Carlson has been itching for a return to the public scene since his ouster from Fox, according to people in his circle.
It was not immediately clear how Carlson decided to bring his content to Twitter. But a video Carlson posted to the platform in late April, days after his firing, amassed more than 80 million views, according to Twitter’s public view counts, which impressed Carlson and people in his orbit.
Twitter owner Elon Musk tweeted late Tuesday that there was no deal with Carlson, and he urged people from both sides of the political spectrum to join the site.
“On this platform, unlike the one-way street of broadcast, people are able to interact, critique and refute whatever he or anyone may say,” he said.
On this platform, unlike the one-way street of broadcast, people are able to interact, critique and refute whatever he or anyone may say.
And, of course, anything misleading will get @CommunityNotes.
I also want to be clear that we have not signed a deal of any kind…
— Elon Musk (@elonmusk) May 9, 2023
Carlson is ready to walk away from money that Fox still contractually owes him, according to a person with knowledge of his thinking, to escape a noncompete clause that would keep him off the air through the end of 2024 — and rupture his connection with his audience, he believes. The same person said the contract does not count digital or streaming projects as off-limits.
But no exit deal has been finalized with the network, and Carlson seems ready to escalate his conflict with Fox. Carlson lawyer Bryan Freedman sent a letter to Fox executives on Tuesday accusing the company of fraud and breach of contract, and arguing that the noncompete is null and void, The Washington Post has confirmed. The letter was first reported by Axios.
Carlson offered no details about how this show would operate or when it would appear. Twitter and Musk did not immediately respond to a request for comment.
Musk has tried aggressively to monetize the site, leaning heavily into a subscription model and charging $8 for the signature blue checks that used to denote verification.
As part of those efforts, Musk has also sought to persuade journalists to post exclusively to Twitter. Journalist Matt Taibbi, who published portions of the Musk-backed “Twitter Files” series outlining Twitter’s interactions with the U.S. government over the years, announced last month he would remain at Substack — after Musk restricted posts from the newsletter platform following Substack’s launch of a Twitter clone.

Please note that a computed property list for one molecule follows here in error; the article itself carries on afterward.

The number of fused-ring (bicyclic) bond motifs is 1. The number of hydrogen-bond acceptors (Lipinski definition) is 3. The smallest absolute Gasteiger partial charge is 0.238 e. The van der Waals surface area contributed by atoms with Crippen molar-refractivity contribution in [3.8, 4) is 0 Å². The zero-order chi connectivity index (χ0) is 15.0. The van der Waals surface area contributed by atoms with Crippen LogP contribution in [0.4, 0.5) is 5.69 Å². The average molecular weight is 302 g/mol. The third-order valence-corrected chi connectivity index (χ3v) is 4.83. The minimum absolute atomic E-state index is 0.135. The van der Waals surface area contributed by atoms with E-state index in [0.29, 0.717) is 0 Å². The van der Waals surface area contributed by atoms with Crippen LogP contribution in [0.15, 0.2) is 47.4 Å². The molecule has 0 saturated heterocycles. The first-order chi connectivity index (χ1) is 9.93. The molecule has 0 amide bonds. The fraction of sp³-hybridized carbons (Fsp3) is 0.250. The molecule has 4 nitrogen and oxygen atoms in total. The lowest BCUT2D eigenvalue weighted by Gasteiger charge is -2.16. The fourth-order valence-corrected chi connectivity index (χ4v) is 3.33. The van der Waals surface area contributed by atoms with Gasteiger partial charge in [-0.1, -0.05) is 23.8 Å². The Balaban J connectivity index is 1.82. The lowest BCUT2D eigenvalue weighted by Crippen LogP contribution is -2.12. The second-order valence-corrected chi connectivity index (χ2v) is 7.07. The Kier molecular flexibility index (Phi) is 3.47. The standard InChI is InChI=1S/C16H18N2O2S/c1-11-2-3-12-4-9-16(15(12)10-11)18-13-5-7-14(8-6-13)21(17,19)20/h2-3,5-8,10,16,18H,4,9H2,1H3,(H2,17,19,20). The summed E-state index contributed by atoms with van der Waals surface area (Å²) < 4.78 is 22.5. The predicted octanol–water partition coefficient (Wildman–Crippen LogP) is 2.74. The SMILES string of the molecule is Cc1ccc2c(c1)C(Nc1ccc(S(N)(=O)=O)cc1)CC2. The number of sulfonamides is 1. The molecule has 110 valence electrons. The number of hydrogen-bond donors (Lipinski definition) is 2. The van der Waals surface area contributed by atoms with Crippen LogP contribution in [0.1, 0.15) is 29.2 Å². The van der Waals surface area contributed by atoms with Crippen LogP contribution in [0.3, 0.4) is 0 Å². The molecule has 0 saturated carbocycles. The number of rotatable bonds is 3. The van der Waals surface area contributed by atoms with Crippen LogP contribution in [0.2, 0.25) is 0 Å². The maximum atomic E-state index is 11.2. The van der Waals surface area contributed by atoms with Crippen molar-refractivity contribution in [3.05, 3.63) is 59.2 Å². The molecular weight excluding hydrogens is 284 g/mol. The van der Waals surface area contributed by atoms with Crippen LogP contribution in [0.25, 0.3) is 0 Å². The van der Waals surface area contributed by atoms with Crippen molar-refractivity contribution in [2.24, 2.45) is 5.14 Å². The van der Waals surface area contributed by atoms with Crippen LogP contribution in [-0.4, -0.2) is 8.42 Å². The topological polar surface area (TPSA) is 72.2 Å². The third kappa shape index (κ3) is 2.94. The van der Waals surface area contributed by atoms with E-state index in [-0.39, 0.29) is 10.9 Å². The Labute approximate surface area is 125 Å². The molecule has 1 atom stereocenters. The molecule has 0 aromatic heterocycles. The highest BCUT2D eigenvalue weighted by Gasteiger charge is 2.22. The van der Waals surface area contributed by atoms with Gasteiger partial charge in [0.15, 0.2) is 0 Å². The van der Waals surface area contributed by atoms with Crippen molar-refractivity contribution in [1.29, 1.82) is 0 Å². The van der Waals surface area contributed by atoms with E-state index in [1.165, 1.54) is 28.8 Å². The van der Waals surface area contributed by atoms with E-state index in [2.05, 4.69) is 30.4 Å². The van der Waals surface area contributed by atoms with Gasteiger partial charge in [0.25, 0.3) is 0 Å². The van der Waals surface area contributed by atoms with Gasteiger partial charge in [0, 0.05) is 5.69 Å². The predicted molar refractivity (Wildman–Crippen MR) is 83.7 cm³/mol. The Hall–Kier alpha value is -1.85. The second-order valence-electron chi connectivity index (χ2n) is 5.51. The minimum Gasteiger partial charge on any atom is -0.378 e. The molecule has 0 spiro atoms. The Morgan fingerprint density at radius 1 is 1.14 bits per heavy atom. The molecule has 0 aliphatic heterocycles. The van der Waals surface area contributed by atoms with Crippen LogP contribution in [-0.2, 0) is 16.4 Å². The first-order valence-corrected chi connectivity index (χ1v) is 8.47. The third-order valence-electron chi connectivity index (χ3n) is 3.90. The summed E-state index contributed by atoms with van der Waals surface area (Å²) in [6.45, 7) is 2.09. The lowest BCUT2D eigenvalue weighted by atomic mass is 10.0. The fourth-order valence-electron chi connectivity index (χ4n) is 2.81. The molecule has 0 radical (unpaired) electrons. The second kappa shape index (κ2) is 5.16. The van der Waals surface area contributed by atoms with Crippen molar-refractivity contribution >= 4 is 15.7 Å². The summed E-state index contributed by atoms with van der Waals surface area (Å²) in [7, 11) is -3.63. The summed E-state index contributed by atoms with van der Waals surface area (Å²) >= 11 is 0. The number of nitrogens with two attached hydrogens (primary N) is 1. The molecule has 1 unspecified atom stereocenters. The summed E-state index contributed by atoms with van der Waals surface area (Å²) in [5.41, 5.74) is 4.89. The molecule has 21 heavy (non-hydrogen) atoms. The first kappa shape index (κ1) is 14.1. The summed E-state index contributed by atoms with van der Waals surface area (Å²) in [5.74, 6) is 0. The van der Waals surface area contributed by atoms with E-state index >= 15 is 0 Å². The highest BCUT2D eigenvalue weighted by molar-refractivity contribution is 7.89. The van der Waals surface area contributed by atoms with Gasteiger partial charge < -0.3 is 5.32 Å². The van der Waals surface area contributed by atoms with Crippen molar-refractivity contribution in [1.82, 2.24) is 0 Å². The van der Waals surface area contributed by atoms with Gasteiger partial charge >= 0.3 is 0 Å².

With a vision of turning Twitter into a home for native content from writers and public figures, Musk has introduced a subscription button allowing users to pay creators a fee for exclusive content. But while Musk’s own Twitter feed offers a subscription button — users can pay $4 a month to receive bonus content from him — Carlson’s profile did not include an option to subscribe as of Tuesday.
In Musk’s Tuesday tweet, which was in reply to Tucker’s tweeted video, Musk said anything misleading will be labeled with community notes, Twitter’s user-supported feature for adding critical context or correcting factual errors.
“I also want to be clear that we have not signed a deal of any kind whatsoever,” he said. “Tucker is subject to the same rules & rewards of all content creators,” adding that rewards are subscriptions and advertising-revenue share.
“I hope that many others, particularly from the left, also choose to be content creators on this platform,” he added.
Carlson — who, shortly before his firing, interviewed Musk on his show and had a briefing from Twitter tech staff about the site’s moneymaking opportunities — did not comment. But the three-minute video posted Tuesday served as something of an advertisement for Musk’s Twitter.
“Amazingly, as of tonight, there aren’t many platforms left that allow free speech,” Carlson says in the video. “The last big one remaining in the world — the only one — is Twitter. … Twitter is not a partisan site. Everybody’s allowed here. And we think that’s a good thing.”
Representatives for Fox News and parent company Fox Corp. did not provide comment on whether Carlson’s plan to relaunch the show suggests he has agreed to an exit agreement from the network.
Carlson’s contract with Fox runs through the end of 2024, though a person close to Carlson told The Post last week that he might accept less money than he is owed to be able to get back into the media game before then.
A new version of Carlson’s personal website trumpets his return — “TUCKER IS BACK” — and includes an option for fans to sign up for updates about him. On the homepage, Carlson is pictured wearing a checkered, button-down shirt and holding a gun.